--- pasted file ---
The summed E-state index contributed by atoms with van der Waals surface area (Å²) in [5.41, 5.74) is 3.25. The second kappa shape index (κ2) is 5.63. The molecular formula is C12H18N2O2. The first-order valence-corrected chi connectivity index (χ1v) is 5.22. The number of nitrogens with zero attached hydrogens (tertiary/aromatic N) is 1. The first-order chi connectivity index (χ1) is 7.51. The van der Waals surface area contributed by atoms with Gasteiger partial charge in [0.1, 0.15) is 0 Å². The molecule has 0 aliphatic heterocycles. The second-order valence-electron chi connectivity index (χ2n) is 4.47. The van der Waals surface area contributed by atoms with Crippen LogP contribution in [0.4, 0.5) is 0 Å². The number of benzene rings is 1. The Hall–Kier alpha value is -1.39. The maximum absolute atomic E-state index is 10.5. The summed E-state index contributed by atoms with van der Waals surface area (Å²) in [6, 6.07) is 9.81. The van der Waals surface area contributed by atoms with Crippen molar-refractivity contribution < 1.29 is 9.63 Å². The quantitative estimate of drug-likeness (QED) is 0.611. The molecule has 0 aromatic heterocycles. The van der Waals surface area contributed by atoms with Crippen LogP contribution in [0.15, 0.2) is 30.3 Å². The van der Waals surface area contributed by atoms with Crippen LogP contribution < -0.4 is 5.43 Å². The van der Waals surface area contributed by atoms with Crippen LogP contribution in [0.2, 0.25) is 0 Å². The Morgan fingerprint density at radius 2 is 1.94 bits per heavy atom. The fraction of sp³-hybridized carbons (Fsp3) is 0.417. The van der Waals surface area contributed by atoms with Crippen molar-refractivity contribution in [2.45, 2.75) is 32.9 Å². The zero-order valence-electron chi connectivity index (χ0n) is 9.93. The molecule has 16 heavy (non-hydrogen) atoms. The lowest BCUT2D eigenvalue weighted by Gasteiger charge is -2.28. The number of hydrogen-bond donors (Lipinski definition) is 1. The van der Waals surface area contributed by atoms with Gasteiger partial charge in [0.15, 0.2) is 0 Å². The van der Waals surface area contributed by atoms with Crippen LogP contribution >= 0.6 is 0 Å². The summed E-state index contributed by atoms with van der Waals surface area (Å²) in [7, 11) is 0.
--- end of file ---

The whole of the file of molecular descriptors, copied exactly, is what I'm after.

The summed E-state index contributed by atoms with van der Waals surface area (Å²) in [5.41, 5.74) is 3.25. The second kappa shape index (κ2) is 5.63. The molecular formula is C12H18N2O2. The first-order valence-corrected chi connectivity index (χ1v) is 5.22. The number of nitrogens with zero attached hydrogens (tertiary/aromatic N) is 1. The first-order chi connectivity index (χ1) is 7.51. The van der Waals surface area contributed by atoms with Gasteiger partial charge in [0.1, 0.15) is 0 Å². The molecule has 0 aliphatic heterocycles. The second-order valence-electron chi connectivity index (χ2n) is 4.47. The van der Waals surface area contributed by atoms with Crippen LogP contribution in [0.4, 0.5) is 0 Å². The number of benzene rings is 1. The Hall–Kier alpha value is -1.39. The maximum absolute atomic E-state index is 10.5. The summed E-state index contributed by atoms with van der Waals surface area (Å²) in [6, 6.07) is 9.81. The van der Waals surface area contributed by atoms with Crippen molar-refractivity contribution < 1.29 is 9.63 Å². The quantitative estimate of drug-likeness (QED) is 0.611. The molecule has 0 aromatic heterocycles. The van der Waals surface area contributed by atoms with Crippen LogP contribution in [0.15, 0.2) is 30.3 Å². The van der Waals surface area contributed by atoms with Crippen LogP contribution < -0.4 is 5.43 Å². The van der Waals surface area contributed by atoms with Crippen LogP contribution in [0.2, 0.25) is 0 Å². The Morgan fingerprint density at radius 2 is 1.94 bits per heavy atom. The fraction of sp³-hybridized carbons (Fsp3) is 0.417. The van der Waals surface area contributed by atoms with Crippen molar-refractivity contribution in [2.45, 2.75) is 32.9 Å². The zero-order valence-electron chi connectivity index (χ0n) is 9.93. The molecule has 16 heavy (non-hydrogen) atoms. The lowest BCUT2D eigenvalue weighted by Gasteiger charge is -2.28. The number of hydrogen-bond donors (Lipinski definition) is 1. The van der Waals surface area contributed by atoms with Gasteiger partial charge in [0.15, 0.2) is 0 Å². The van der Waals surface area contributed by atoms with Crippen LogP contribution >= 0.6 is 0 Å². The summed E-state index contributed by atoms with van der Waals surface area (Å²) in [7, 11) is 0.